Today I, along with thousands around the world, will be marching in protest of George Floyd’s murder at the hands of the American police.
The 46-year-old was killed in the city of Minneapolis in the course of arrest, with several bystanders providing video footage of an officer using his knee to apply pressure to Floyd’s neck until he fell unconscious. The arrest was over the use of a counterfeit $20 bill.
Though brutal, it is not the death of one man alone that has compelled people from Los Angeles to Paris to Sydney to take to the streets; rather it is an angry global village sick and tired of the universal scourge of police brutality, particularly against people of color.
In America, there is a long and violent history of systemic racism and oppression between police and Black Americans. The advent of social media and the cellphone camera has merely forced this conflict back into the eyes of the public.
A lengthy and high profile list of black men and women killed at the hands of law enforcement have stoked the embers of discontent in recent years, with the May 25 killing of Floyd providing the spark for an explosion of protests and riots in 140 cities across the country, both stunning and rallying the public to a cause overdue for a reckoning.
However, as the spontaneous protests that have sprung up in support around the world show, this is not an exclusively American issue. To bring it home as Liverpool supporters, our own Rhian Brewster joined a number of black footballers in speaking out in solidarity. Squad leaders, Virgil Van Dijk and Gini Wijnaldum were the impetus behind a player-led show of support for the Black Lives Matter movement.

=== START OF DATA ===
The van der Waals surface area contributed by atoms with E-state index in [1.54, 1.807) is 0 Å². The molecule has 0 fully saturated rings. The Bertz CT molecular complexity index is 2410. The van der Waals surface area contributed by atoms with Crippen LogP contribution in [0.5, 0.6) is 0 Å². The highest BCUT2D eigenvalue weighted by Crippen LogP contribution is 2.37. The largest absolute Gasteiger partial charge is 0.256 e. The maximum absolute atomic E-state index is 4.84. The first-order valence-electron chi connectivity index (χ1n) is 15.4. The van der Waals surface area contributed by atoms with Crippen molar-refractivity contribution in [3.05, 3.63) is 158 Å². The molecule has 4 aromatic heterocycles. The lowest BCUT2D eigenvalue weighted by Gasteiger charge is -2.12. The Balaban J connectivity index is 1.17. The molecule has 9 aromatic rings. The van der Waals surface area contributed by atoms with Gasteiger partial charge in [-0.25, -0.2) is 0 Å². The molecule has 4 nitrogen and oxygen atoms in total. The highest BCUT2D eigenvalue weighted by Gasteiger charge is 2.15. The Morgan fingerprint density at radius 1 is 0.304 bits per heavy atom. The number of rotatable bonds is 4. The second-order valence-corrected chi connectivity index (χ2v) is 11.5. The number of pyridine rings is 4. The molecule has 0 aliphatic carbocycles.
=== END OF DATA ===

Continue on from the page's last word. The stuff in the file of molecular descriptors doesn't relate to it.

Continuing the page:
However, Liverpool’s connection to the recent episode in the struggle for equity is more than simply a few headlines of its players speaking out in solidarity; rather it is at the core of a club ethos forged by Bill Shankly.
A banner flies in the Kop that says, “Unity is Strength.” It is the legacy of the great Shankly, who brought to Liverpool a strident socialism down from Scotland that aligned perfectly with one of England’s working-class bastions.
Shankly himself defined this philosophy as such:
“I believe the only way to live and to be truly successful is by collective effort, with everyone working for each other, everyone helping each other, and everyone having a share of the rewards at the end of the day.”
Each of us who support Liverpool were drawn to this club for a number of reasons. Maybe it was the rabid passion of the Kop or the heroics of players who pushed themselves to the limit for the badge. Whatever way we came, we stayed in part because we identified with the Liverpool ethos that makes the club unique in a sport dominated by the purest form of capitalism. What this also means is that to support Liverpool is to stand for the downtrodden and the oppressed.
As a British-Nigerian black man living in America, my choice has been to protest for the right to live free of the fear of violence perpetrated by those sworn to protect me. Equity and the destruction of systemic racism is difficult; safety from violence is the minimum protesters ask. For each of us, standing in solidarity will look different. However doing whatever it is that we can individually and collectively for those standing up to police brutality is the most Liverpool thing one could imagine.
Such that when we sing out that You—the mistreated and the persecuted—Will Never Walk Alone, it will ring true in every Liverpool heart.